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(c) Pocumtuck Valley Memorial Association, Deerfield MA. All rights reserved.
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John Pynchon (1626-1703), the dominant merchant and trader in the Connecticut River Valley, was 68 when he wrote this letter to Secretary Isaac Addington of the Massachusetts Bay Council in Boston. Pynchon controlled the economy of western Massachusetts for almost the entire second half of the 17th century. He lived in Springfield, a town founded by his father, and oversaw the establishment of the towns of Northampton, Hadley, Hatfield, Sunderland, and Deerfield. In this letter he states that the winter gave "hope of some respit & allowance of some ease" [from attack by the French and Native Americans] and says that the garrison soldiers posted at Deerfield could be dismissed or relieved for a month or 6 weeks. But he goes on to predict that the enemy would be on the move again by early February and "may come to Deerfield." Deerfield was attacked on September 15, 1694.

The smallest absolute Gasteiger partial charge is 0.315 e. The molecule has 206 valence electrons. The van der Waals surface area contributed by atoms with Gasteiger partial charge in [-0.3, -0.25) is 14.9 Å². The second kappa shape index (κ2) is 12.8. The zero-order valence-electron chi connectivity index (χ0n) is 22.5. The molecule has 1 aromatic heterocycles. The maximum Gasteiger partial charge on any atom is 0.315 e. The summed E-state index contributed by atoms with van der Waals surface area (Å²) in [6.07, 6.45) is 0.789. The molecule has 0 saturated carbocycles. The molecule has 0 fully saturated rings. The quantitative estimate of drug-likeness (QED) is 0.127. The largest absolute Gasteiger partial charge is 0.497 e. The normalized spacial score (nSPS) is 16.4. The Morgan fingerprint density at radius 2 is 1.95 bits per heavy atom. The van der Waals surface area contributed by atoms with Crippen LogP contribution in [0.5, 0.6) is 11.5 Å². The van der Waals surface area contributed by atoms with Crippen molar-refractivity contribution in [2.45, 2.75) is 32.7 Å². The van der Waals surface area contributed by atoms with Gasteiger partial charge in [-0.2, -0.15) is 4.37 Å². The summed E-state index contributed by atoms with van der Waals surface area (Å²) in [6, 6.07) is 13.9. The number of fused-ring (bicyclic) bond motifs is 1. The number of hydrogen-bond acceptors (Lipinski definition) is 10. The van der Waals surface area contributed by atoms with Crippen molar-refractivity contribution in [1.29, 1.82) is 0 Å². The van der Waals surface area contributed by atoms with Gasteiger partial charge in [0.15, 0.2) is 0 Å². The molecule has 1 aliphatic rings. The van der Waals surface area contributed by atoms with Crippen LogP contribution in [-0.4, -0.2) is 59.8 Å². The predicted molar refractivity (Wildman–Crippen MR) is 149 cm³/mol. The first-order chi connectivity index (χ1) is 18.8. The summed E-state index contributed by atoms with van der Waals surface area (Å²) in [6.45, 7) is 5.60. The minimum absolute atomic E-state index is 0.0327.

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Letter from John Pynchon

author   John Pynchon (1626-1703)
date   Dec 3, 1694
location   Springfield, Massachusetts
height   12.0"
width   8.5"
process/materials   manuscript, paper, ink
item type   Personal Documents/Letter
accession #   #L01.052


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